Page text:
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A Connecticut Supreme Court ruling holding that insurers are not obligated to defend or indemnify the loss of data under general liability and umbrella insurance could increase interest in cyber insurance.
The case involves a Chicago-based recall information management firm that had contracted with Armonk, New York-based IBM Corp. to transport and store computer tapes, according to the May 18 ruling in Recall Total Information Management Inc. et al. v. Federal Insurance Co. et al. Recall Total subcontracted the work to another firm.
Recall Total and the subcontractor had coverage under a commercial general liability policy issued by Federal Insurance, a Warren, N.J.-based unit of Chubb Corp., and an umbrella liability policy issued by Scottsdale, Arizona-based Scottsdale Insurance Co., a unit of Nationwide Mutual Insurance Co.
The problem began when 130 computer tapes containing information on 500,000 current and former IBM employees fell out of truck in February 2007. An unknown individual retrieved the information, but the data apparently never were accessed.
A settlement for notification and other costs was eventually reached with IBM, and the firms then sought $6.4 million in coverage under their policies, which the insurers denied.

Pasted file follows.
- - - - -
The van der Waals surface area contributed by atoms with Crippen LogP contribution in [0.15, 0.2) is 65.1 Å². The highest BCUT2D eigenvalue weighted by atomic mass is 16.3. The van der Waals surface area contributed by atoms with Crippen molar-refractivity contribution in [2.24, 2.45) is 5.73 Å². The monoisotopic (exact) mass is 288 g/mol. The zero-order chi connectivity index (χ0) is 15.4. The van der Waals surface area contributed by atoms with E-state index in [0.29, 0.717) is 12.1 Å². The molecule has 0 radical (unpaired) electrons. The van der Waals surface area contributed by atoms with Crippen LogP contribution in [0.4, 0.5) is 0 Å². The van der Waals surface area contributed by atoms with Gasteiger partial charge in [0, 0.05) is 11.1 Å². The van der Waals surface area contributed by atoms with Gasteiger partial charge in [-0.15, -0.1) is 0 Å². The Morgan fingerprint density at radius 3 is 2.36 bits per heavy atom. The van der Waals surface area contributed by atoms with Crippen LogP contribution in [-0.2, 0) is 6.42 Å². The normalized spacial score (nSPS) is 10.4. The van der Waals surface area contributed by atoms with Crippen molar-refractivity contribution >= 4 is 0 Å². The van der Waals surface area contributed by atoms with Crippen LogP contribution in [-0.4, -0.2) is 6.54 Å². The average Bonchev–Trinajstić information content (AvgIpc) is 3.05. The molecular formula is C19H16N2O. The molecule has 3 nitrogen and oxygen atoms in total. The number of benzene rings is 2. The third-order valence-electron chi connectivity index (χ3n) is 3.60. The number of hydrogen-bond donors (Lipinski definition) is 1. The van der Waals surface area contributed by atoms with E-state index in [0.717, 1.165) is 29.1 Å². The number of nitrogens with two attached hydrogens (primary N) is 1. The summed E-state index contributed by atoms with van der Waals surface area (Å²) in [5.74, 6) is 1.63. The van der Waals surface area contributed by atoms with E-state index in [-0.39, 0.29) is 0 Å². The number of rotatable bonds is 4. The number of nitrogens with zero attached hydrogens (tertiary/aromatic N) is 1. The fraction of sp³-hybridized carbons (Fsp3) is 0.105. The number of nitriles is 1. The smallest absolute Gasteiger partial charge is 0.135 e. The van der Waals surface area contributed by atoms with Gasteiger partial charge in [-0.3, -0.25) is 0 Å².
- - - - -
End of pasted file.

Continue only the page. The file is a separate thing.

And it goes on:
The Connecticut Supreme Court agreed with an appellate court that the loss of the computer tapes did not constitute a personal injury as defined by the policies, because there had been no publication of the information that violated privacy rights.
Joseph F. Bermudez, a Denver-based partner at Wilson, Elser, Moskowitz, Edelman & Dicker L.L.P., said the ruling “just confirms (general liability) polices were not intended to, and do not, cover data breach crisis events.”
But separate cyber coverage is available.
As a result of this ruling, “you're going to see a lot of people understand the need for cyber overage a little bit more,” said Todd M. Rowe, a partner at Tressler L.L.P. in Chicago.
Insurers are fighting having to pay for the settlement of a data breach suit or providing a defense for allegedly mishandled data in early challenges to relatively new cyber coverage, but they also raise a longtime issue: the need to negotiate the terms of an insurance contract.